Virtual screening relies on precise calculations of binding properties between a small molecule and an active site, but most current methods involve performing these calculations for only a few hundred atoms, rather than the tens of thousands of atoms that are involved in binding. This limits the accuracy of the final result, but it’s a necessary tradeoff because atomic-level calculations for the entire molecule would be so computationally demanding that the task could not be completed in a reasonable amount of time.
Pennsylvania State University spin-off QuantumBio, however, claims it has found a way around this limitation. As its name suggests, the company is applying the atomic-scale methodology of quantum mechanics to biomolecular modeling — a task that would be intractable without a proprietary divide-and-conquer algorithm it developed to reduce the computational expense of the process.
QuantumBio founder and CEO, Ken Merz, developed the algorithm while at Penn State, where he still holds a full-time position in the department of chemistry. Merz said that the approach scales linearly with the number of atoms, instead of exponentially — a speed-up that enables calculations for 10,000 atoms in a single day on an ordinary laptop.
QuantumBio is commercializing the Merz algorithm as a computational software suite called DivCon Discovery Suite, which contains a scoring function suite called QMSCore. “Scoring is a pain point for everyone” doing virtual screening, Merz said, but most current approaches are “very highly simplified” for performance purposes, and rely on classical mechanics, electrostatics, and hydrophobicity to calculate binding probabilities. “All these things are trying to capture basically the quantum reality of an interaction of the small molecule with the pocket,” Merz said.
The inability of current methods to provide atomic-scale granularity can have a serious impact on accuracy. “Say you’re taking about a 10 kcal/mol binding of free energy for a good inhibitor to a protein target,” said Merz. “If your force field is off by one kcal per interaction, and there’s five interactions, you may predict that to be a 5 kcal/mol binder and then discard it and never consider it; or you may predict it to be 15 kcal, and then you would run off, synthesize it, and think you solved all the world’s problems with this particular molecule for this disease state, and it turns out that it’s not as good as you thought it [was].”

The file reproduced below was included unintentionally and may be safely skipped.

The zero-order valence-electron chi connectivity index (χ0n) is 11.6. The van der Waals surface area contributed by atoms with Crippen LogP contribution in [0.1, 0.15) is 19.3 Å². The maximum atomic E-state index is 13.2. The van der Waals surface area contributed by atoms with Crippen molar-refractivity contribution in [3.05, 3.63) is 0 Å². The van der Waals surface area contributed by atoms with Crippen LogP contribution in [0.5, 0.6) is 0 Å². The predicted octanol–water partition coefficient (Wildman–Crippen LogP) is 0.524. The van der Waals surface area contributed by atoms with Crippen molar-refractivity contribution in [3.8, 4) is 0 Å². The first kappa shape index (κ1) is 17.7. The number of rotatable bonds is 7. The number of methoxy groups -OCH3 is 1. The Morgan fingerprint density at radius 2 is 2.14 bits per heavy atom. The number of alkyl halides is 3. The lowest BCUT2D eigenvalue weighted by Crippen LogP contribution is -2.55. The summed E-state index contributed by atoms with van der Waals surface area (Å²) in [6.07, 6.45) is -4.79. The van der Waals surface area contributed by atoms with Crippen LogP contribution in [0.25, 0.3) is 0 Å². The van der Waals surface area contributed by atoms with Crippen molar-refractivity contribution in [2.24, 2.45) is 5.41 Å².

In the future, the company plans to offer its own docking algorithm that is “optimized to benefit our scoring,” Merz said, but DivCon currently works with any docking algorithm. The DivCon Discovery Suite, which contains a total of six modules, is available as a standalone package, or as part of the company's broader Chemix platform. QuantumBio began shipping version 1.0.0 of Chemix, and version 2.1.0 of the DivCon Discovery Suite, in mid-May. Chemix comes with another product, called HAMStER (Haptic Application for Molecular Structure and Energy Refinement), which adds force-feedback capability to the visual interface so that researchers can “feel” as well as see how well a molecule fits within a pocket.
Merz said that QuantumBio has several customers for its software, and that a few other companies are using it on a trial basis, but he did not disclose the identity of these firms. On the partnership front, the company recently became “an optimized software partner” for IBM Life Science and Healthcare, said Andrew Chu, vice president of business development for QuantumBio.
The company was founded in 2002, and has raised around $1.1 million in funding so far from “friends and family,” the Benjamin Franklin Technology Partners fund, and the Pennsylvania Life Sciences Greenhouse.
The Merz lab at Penn State is closely involved in the company’s R&D efforts, and academic code from the group eventually makes its way to the company’s software development unit — a team of about four developers led by Lance Westerhoff, chief software engineer and product manager — where it is refashioned into user-friendly commercial form.
“We can’t expect grad students to check out GUI code that they’re never going to publish,” said Westerhoff. “So the idea is that as much of that non-technical stuff [as we can], we’ll try to do in the development group, and then in the Merz [lab] they do more of the science.”
Merz said there are about 15 people in his lab at the university, while QuantumBio employs about 10 people. The close ties with Penn State also serve a fiduciary purpose, he said, by providing him with a steady paycheck as a full-time professor while the company works through its “bootstrapping” phase.
But Merz and his colleagues are confident that their approach will catch on. “If quantum mechanics was just as [computationally] expensive as classical mechanics, no one would be using classical mechanics,” Merz said. “In my opinion, the only thing that’s holding people back is software that’s easy to use.”